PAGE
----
Interesting take. This makes me want to research the american school system. I've often heard people criticise/doubt college in the US, I don't think I've ever heard of that here in Germany (sure, no majority goes to university, but it isn't as criticised on that level). What's the difference? The problem? I'd like to hear your thoughts on this
Richard Wiseman is a professor of Psychology at University of Hertfordshire who studies and writes about the science of self-help. (He's also an amateur magician, which I very much enjoy.) He has a YouTube channel devoted to the subject ((220) In59seconds - YouTube), and one of his books is explicitly about this topic: https://www.amazon.com/59-Seconds-Think-little-change/dp/1447273370 I *highly* recommend him as one potential source of information to synthesize, if you want to bring science into self-help. 🙂 He has a number of other books on related topics, and he also maintains another YouTube channel that's more about fun facts about psychology in general ((220) Quirkology - YouTube). (This post is a cross-post from the comments thread in @Andrew Kirby's topic, "Putting the science back in self-help" found here: https://www.skool.com/synthesizers/putting-the-science-back-in-self-help.)
(I say as if everything I've made *isn't* weird) Here's basically some critisism from me to myself: - I somehow forgot I am a literal beginner in animation.... Mistakes where made: I need to continue trying stuff out and learning (with REALISTIC expectations, though, gosh darn it) - From now on: One minute animations every week on Saturday, maybe. At least for a while (because sustainability & consistency is the goal right now) - I can't continue using my laptop for animation (or this thing will die before I get to my fifth animation), sooo hardware update - Plus I need to find a routine. I think I'll start pre-producing scripts & voiceovers on vacations, so i only have to animate during school weeks... More on this in a post soon If you have anything to comment/add, I'd love to hear your thoughts on this... Anyway, see you tomorrow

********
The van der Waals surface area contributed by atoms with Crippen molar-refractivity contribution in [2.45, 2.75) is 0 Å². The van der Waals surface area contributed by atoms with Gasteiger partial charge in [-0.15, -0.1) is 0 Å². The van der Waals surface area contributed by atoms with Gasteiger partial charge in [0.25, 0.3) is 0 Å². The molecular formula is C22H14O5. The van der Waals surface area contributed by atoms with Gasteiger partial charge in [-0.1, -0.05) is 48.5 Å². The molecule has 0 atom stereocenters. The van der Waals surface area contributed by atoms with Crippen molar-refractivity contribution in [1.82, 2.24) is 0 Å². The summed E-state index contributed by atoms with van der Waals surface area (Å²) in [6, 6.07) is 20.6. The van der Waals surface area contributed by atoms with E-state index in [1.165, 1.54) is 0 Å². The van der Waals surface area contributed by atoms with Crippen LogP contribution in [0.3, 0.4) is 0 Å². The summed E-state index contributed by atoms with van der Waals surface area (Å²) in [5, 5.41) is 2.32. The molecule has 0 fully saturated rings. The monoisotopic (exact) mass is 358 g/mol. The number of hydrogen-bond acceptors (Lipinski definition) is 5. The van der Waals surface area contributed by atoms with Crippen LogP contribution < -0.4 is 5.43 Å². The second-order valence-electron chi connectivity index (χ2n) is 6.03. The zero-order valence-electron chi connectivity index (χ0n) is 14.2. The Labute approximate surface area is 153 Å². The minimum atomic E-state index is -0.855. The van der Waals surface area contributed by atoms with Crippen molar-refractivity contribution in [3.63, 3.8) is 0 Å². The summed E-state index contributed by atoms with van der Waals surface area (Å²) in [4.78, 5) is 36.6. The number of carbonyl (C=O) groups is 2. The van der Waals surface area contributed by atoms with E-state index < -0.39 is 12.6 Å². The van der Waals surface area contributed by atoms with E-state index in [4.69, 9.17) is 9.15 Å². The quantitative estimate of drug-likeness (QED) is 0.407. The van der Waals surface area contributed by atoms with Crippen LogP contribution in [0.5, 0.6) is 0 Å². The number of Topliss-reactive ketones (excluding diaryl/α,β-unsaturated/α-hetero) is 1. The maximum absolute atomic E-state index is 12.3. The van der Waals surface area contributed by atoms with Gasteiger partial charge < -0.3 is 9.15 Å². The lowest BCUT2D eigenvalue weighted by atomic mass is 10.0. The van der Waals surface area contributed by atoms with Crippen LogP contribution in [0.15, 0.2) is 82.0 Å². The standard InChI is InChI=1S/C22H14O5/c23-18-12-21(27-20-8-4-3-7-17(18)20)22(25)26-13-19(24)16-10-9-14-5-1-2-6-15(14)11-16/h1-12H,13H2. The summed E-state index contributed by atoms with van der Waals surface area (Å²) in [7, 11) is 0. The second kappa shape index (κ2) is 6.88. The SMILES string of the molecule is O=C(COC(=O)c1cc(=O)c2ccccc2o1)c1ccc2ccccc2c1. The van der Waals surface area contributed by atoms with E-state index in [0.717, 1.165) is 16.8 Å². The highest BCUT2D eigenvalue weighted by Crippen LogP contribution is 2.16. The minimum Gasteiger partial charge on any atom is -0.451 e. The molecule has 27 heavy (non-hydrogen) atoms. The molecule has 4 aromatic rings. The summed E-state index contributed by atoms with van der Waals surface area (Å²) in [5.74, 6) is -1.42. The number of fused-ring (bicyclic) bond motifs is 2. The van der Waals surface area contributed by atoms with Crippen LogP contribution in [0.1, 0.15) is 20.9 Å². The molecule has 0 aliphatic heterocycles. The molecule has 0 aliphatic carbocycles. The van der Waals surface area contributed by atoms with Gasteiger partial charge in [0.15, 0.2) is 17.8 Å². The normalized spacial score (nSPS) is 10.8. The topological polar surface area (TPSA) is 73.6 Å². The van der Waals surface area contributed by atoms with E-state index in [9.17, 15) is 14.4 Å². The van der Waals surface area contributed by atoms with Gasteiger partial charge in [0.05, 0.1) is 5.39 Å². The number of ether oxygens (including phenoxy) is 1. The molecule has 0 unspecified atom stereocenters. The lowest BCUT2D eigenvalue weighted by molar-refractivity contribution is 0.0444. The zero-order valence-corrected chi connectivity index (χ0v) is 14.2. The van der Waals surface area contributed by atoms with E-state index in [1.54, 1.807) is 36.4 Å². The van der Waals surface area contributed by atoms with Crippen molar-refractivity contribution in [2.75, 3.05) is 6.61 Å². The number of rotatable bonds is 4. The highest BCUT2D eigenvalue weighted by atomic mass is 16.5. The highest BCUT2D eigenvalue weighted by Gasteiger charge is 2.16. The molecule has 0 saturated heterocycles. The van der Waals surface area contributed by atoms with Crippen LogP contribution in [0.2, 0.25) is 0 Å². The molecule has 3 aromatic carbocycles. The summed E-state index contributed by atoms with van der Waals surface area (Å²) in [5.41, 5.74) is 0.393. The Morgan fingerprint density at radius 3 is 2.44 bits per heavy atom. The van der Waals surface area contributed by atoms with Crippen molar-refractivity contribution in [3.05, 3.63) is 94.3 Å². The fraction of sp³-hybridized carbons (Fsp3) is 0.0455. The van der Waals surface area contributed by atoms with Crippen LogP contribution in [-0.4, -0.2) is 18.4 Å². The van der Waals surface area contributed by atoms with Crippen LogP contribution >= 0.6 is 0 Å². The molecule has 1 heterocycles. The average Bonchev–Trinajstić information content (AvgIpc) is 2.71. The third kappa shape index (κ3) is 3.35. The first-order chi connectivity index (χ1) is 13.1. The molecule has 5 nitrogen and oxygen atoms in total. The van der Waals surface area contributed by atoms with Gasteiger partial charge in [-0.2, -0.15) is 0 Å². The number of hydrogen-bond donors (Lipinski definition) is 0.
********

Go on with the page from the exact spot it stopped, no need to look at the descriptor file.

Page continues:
Before I get to telling you about what I want to do differently to archive both consistency and sustainability, here are some good news: I got the scholarship for an elite boarding school here in Germany. ( @Andrew Kirby remember the silly introduction video I send you to get into this skool? It's the one I mention :D) I know we shouldn't go off topic, but this scholarship changes a lot about my content creation work as well. This means I now have a source of motivation (which is working for what the scholarship doesn't cover; paying for my education) and a clear idea of where I want to be in 3 years (which is taking clients in animation & digital/traditional art + publishing my comics/graphic novels and written work). I already reached step one, now it's time to reach step two and three: 1. Going at least partly regional! Making half my content in German: I have the unfair advantage of speaking German (better than speaking English, unfortunately) and living in the middle of Europe (surrounded by most German speaking countries). Having a majority of German clients both commission- and publishing-wise is an advantage because shipping costs are lower, we share the same language and the same currency. 2. Having a clear schedule! It's hard for me to stay productive inside the same system because the stuff that works keeps changing... Still, a proper schedule, where I start creating the next video days instead of weeks after the first one, makes sense for me. That's what I'll be focusing on. What will you do? (And do you have any additional consistency tips? I am *struggling*)